The Heap data structure is a data structure that maintains a set of items in a semi-ordered manner where the smallest (or largest) item can be retrieved quickly. The beauty of it comes from its ability to efficiently support updates, such as deletions or insertions of items. The heap can either be a min-heap or a max-heap. The min-heap allows fast retrieval of the smallest item, while the max-heap allows fast retrieval of the largest item.
In this post, we will only talk about the min-heap because similar principles apply to the max-heap. A min-heap is essentially a complete binary tree that satisfies the heap property – if node A is the parent of node B then the value of A is less than the value of B. The heap supports the following two operations:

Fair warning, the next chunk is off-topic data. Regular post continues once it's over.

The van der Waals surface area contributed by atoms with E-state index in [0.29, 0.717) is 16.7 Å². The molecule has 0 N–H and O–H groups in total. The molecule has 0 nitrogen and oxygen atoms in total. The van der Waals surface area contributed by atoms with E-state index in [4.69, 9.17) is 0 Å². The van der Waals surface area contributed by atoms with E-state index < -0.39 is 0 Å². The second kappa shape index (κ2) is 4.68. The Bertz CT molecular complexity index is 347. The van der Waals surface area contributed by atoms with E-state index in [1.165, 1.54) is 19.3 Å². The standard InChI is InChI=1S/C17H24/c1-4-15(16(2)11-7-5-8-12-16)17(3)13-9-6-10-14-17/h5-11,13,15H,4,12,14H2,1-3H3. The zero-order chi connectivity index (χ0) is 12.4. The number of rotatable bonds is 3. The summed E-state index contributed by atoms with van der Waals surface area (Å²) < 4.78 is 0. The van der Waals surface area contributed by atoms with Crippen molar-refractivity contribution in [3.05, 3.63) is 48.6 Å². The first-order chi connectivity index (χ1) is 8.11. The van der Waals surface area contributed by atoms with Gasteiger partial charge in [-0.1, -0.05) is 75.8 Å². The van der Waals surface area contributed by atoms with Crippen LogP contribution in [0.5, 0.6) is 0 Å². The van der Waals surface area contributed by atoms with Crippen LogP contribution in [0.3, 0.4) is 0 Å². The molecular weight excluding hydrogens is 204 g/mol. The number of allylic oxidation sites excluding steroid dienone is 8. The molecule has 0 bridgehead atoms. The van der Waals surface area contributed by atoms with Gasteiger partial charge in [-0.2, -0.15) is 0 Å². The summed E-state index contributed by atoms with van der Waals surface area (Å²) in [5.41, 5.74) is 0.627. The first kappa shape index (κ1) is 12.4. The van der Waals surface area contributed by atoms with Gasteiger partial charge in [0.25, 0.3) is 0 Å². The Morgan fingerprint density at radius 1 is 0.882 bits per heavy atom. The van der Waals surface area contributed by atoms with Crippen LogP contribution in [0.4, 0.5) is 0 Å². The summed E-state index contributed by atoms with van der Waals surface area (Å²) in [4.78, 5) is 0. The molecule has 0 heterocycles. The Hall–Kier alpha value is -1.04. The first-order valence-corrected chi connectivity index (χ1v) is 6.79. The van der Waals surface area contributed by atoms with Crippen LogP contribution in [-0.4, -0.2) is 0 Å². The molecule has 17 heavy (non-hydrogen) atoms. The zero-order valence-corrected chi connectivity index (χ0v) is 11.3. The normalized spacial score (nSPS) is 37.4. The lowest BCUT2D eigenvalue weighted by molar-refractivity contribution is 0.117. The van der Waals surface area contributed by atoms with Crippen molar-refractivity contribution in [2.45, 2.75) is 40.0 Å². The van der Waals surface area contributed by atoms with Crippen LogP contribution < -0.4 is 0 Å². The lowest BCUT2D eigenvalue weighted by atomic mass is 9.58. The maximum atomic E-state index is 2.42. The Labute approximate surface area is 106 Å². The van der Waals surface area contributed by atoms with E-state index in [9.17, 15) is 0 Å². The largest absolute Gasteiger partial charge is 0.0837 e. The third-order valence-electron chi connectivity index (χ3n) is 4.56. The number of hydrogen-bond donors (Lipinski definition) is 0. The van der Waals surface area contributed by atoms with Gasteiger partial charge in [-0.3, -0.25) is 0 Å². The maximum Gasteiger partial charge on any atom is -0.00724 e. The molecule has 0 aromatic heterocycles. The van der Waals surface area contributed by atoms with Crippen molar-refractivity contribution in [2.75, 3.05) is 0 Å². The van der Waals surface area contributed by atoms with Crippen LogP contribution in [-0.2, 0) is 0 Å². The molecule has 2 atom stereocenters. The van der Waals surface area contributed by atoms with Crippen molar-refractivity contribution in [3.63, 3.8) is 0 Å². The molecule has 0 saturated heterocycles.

To go into further detail, the heapify operation on node A works as follow:
It is easy to see that the operations can be executed at most the depth of the tree times. Since the tree is a complete binary tree, the depth is O(log n) and thus, heapify is done in O(log n).
Since the heap is also a complete binary tree, it is much simpler to implement the data structure by using an array. Index 1 represents the root of the tree while indices 2i to 2(i + 1) - 1 represents the nodes on the i-th level of the tree.
The heap can be used to implement a priority queue, where a stream of tasks with different priorities arrives at different times. The task with the highest priority can be extracted quickly in O(1), while each update (tasks arriving or ending) takes O(log n).
The heap is also a crucial component in the Dijkstra’s shortest path algorithm, where at each iteration the node with the minimum value has to be retrieved and updated.